Question

Goya Foods Inc. produces and markets Hispanic foods sold mainly through supermarkets throughout the U.S., especially those that serve markets with large Hispanic populations. The company, based in Secaucus, New Jersey, has enjoyed strong sales growth in recent years. What is so different about the way Goya sells its wide range of food products, such as Spanish olive oil, beans, Caribbean fruit juices, soft drinks and desserts, is the company strategy for using shelf space in supermarkets: Goya displays all of its diverse food products together in one section rather than by category of product as is done for most food producers. Goya does this because the food brokers it uses to get placement for its products in the supermarkets have learned by working closely with store managers that this all in-one section approach is consistent with how consumers shop. Some observers believe that Goya’s shelf strategy causes the company to lose the so-called crossover market. That is, customers who are shopping for a particular product will not have the opportunity to compare the Goya product to competitors’ products. But Goya is sticking to its guns, arguing that its store within-a-store strategy has worked so well that it has never had to pay slotting fees to keep its products on store shelves. If many of Goya’s products represent high quality and excellent value, as the company claims, wouldn’t a strategy of spreading the products all over the supermarket open up more opportunity for sales growth than confining all of Goya’s products to one place in the store? Discuss.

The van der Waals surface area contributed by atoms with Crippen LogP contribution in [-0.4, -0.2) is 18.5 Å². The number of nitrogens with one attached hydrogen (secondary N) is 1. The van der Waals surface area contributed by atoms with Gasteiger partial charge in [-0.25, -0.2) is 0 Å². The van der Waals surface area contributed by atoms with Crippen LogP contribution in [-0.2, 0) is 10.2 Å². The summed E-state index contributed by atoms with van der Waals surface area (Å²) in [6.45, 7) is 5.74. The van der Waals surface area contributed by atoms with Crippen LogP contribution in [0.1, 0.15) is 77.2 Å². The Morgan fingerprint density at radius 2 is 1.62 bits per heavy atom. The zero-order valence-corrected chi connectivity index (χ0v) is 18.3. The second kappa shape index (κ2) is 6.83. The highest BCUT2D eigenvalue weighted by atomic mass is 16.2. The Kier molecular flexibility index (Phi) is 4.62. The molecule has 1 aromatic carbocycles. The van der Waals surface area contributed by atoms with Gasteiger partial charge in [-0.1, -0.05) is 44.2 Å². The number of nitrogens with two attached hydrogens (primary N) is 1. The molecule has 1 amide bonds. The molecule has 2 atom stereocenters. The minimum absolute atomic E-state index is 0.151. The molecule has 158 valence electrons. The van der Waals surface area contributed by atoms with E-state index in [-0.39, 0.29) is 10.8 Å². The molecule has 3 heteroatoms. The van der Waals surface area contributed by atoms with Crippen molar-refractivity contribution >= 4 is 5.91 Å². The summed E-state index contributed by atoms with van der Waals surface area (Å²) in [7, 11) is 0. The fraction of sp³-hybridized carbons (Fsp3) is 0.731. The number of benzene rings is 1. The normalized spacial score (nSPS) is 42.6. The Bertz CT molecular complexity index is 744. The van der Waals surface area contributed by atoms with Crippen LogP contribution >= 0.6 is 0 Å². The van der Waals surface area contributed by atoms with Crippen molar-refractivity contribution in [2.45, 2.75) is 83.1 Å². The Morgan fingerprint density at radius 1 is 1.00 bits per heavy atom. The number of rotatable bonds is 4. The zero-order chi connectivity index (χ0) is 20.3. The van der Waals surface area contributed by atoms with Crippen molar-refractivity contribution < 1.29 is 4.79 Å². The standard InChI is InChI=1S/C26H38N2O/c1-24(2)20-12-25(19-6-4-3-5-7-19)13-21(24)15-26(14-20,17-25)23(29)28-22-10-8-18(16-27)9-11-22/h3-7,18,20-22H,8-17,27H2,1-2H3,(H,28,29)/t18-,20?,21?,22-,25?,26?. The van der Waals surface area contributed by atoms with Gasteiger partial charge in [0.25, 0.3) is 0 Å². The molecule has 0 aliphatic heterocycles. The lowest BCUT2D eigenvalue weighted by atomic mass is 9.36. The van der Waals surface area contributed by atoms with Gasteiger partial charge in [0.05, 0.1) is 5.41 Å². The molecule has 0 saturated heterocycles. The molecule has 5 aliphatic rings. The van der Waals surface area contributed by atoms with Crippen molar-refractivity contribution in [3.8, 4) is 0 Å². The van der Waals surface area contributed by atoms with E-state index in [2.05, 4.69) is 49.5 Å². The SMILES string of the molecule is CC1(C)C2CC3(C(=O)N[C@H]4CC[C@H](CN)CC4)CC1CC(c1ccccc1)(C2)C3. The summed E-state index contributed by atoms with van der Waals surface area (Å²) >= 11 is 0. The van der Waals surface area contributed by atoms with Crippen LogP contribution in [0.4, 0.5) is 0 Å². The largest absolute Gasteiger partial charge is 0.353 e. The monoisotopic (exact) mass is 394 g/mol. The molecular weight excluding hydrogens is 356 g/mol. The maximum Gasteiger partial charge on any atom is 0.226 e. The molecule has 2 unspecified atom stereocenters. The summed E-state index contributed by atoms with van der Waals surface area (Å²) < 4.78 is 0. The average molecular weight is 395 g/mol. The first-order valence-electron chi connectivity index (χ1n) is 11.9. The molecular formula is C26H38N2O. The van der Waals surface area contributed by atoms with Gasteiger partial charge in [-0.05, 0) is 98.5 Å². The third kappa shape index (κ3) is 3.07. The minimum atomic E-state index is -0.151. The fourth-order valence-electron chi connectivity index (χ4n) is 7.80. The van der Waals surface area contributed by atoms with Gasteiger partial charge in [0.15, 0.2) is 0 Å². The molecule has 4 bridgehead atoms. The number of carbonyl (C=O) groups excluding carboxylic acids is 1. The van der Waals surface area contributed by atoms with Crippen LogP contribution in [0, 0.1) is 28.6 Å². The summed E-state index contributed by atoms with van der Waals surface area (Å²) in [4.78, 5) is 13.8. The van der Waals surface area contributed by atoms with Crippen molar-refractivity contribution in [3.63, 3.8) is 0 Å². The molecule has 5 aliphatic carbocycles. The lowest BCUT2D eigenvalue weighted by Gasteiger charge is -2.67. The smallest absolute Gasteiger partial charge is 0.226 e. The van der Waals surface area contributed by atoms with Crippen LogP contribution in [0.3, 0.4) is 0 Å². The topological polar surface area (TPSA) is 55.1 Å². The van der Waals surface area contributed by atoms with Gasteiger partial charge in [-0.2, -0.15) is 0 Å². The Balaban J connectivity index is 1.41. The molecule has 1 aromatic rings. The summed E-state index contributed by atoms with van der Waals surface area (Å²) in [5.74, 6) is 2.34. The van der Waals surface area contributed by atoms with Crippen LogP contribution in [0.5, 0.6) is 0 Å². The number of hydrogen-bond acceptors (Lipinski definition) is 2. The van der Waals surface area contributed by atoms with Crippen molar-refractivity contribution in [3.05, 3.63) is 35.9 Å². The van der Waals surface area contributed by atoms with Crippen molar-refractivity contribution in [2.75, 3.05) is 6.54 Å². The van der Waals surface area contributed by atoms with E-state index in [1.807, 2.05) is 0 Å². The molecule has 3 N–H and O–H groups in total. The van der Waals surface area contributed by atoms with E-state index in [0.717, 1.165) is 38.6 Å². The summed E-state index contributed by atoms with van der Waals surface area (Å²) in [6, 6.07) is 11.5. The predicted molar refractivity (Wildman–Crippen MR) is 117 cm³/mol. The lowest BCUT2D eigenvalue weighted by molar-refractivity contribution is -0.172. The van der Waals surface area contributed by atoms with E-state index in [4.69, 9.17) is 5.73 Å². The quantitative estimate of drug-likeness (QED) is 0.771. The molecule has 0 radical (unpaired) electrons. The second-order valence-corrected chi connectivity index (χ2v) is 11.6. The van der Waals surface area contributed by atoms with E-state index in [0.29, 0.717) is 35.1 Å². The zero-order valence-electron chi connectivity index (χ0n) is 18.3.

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  • CreatedJuly 14, 2015
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